The dawn of the CRISPR age of biology has proved as exciting as perhaps any preceding era, with the creation of TB-resistant cows now being reported.
Live cows with increased tuberculosis resistance have been developed by Chinese researchers, thanks to yet another major step forward for CRISPR genome editing.
Dr Yong Zhang, lead author of the research, used a version of the CRISPR system called CRISPR/Cas9n to successfully insert a TB resistance gene (NRAMP1) into the cow genome.
According to the research – published in Genome Biology – Zhang and a team from Northwest A&F University in China successfully developed these new cattle.
“Importantly, our method produced no off-target effects on the cow genetics, meaning that the CRISPR technology we employed may be better suited to producing transgenic livestock with purposefully manipulated genetics,” said Zhang.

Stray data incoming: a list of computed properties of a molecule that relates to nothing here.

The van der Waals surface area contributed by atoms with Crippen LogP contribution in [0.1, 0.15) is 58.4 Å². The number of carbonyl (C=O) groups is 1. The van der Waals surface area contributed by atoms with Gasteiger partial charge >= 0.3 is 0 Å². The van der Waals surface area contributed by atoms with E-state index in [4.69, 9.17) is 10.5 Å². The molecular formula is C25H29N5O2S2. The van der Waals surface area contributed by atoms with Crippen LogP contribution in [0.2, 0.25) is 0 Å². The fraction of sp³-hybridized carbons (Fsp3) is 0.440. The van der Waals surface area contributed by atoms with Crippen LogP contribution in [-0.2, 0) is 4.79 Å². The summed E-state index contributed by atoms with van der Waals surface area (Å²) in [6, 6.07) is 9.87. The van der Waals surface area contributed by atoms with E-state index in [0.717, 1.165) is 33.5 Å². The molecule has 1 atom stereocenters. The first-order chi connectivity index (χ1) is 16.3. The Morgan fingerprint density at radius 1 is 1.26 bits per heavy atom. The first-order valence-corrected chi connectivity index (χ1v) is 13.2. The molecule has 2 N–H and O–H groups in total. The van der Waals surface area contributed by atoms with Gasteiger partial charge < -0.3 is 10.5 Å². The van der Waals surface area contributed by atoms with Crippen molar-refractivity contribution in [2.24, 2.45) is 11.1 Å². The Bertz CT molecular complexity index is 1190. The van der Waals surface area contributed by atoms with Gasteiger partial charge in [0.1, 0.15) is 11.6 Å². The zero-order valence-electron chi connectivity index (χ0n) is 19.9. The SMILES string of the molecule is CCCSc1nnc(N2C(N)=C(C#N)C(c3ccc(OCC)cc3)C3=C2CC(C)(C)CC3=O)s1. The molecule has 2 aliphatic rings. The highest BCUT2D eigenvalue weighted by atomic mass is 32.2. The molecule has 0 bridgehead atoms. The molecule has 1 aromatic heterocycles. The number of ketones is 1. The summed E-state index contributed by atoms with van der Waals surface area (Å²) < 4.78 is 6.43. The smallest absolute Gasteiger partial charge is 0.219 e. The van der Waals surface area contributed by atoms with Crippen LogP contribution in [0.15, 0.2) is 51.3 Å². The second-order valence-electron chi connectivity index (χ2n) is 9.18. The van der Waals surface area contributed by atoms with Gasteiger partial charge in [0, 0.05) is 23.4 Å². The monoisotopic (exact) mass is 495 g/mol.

The researchers inserted the NRAMP1 gene into the genome of bovine foetal fibroblasts, which were developed into embryos in the lab and inserted into female cows.
The calves were born and, after being exposed to TB-causing bacteria, they showed increased resistance in comparison to other calves. 11 were developed in total.
Last year, UK researchers were given the go-ahead to modify human embryos using CRISPR/Cas9 genome editing. The technique, developed this decade, allows scientists to cut and edit the sequence of DNA.
Genetic heart defects can, in theory, be repaired through CRISPR. Cutting HIV out of human cells can be achieved too.
Earlier this year, researchers from The Scripps Research Institute in the US developed the first new semi-synthetic organisms with an expanded DNA code.
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